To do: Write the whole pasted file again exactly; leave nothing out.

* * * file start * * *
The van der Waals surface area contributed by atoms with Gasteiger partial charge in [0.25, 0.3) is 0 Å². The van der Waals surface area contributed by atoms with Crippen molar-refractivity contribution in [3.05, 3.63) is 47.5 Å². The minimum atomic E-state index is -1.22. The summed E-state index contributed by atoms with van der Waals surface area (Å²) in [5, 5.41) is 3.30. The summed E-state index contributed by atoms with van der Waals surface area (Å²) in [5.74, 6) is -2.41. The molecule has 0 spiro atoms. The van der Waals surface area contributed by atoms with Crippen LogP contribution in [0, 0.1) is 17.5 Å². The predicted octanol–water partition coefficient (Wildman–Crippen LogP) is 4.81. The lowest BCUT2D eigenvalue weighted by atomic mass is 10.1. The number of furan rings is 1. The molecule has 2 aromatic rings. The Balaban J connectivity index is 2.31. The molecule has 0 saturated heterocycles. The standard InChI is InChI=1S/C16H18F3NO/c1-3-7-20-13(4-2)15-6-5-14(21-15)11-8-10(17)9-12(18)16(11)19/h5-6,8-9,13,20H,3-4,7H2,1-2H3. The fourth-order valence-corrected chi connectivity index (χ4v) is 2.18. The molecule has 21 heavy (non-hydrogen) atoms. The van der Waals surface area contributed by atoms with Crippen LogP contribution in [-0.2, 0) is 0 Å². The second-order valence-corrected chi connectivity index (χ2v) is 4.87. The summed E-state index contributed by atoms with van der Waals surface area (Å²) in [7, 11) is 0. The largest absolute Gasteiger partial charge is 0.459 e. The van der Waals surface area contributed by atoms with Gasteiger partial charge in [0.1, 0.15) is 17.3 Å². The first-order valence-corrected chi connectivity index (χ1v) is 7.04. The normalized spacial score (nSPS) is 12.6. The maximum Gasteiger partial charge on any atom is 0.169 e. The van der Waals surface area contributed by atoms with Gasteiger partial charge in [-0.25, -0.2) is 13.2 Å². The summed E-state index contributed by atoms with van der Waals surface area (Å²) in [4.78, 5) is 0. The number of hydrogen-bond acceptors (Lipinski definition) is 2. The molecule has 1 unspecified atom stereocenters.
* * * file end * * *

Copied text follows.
The van der Waals surface area contributed by atoms with Gasteiger partial charge in [0.25, 0.3) is 0 Å². The van der Waals surface area contributed by atoms with Crippen molar-refractivity contribution in [3.05, 3.63) is 47.5 Å². The minimum atomic E-state index is -1.22. The summed E-state index contributed by atoms with van der Waals surface area (Å²) in [5, 5.41) is 3.30. The summed E-state index contributed by atoms with van der Waals surface area (Å²) in [5.74, 6) is -2.41. The molecule has 0 spiro atoms. The van der Waals surface area contributed by atoms with Crippen LogP contribution in [0, 0.1) is 17.5 Å². The predicted octanol–water partition coefficient (Wildman–Crippen LogP) is 4.81. The lowest BCUT2D eigenvalue weighted by atomic mass is 10.1. The number of furan rings is 1. The molecule has 2 aromatic rings. The Balaban J connectivity index is 2.31. The molecule has 0 saturated heterocycles. The standard InChI is InChI=1S/C16H18F3NO/c1-3-7-20-13(4-2)15-6-5-14(21-15)11-8-10(17)9-12(18)16(11)19/h5-6,8-9,13,20H,3-4,7H2,1-2H3. The fourth-order valence-corrected chi connectivity index (χ4v) is 2.18. The molecule has 21 heavy (non-hydrogen) atoms. The van der Waals surface area contributed by atoms with Crippen LogP contribution in [-0.2, 0) is 0 Å². The second-order valence-corrected chi connectivity index (χ2v) is 4.87. The summed E-state index contributed by atoms with van der Waals surface area (Å²) in [7, 11) is 0. The largest absolute Gasteiger partial charge is 0.459 e. The van der Waals surface area contributed by atoms with Gasteiger partial charge in [0.1, 0.15) is 17.3 Å². The first-order valence-corrected chi connectivity index (χ1v) is 7.04. The normalized spacial score (nSPS) is 12.6. The maximum Gasteiger partial charge on any atom is 0.169 e. The van der Waals surface area contributed by atoms with Gasteiger partial charge in [-0.25, -0.2) is 13.2 Å². The summed E-state index contributed by atoms with van der Waals surface area (Å²) in [4.78, 5) is 0. The number of hydrogen-bond acceptors (Lipinski definition) is 2. The molecule has 1 unspecified atom stereocenters.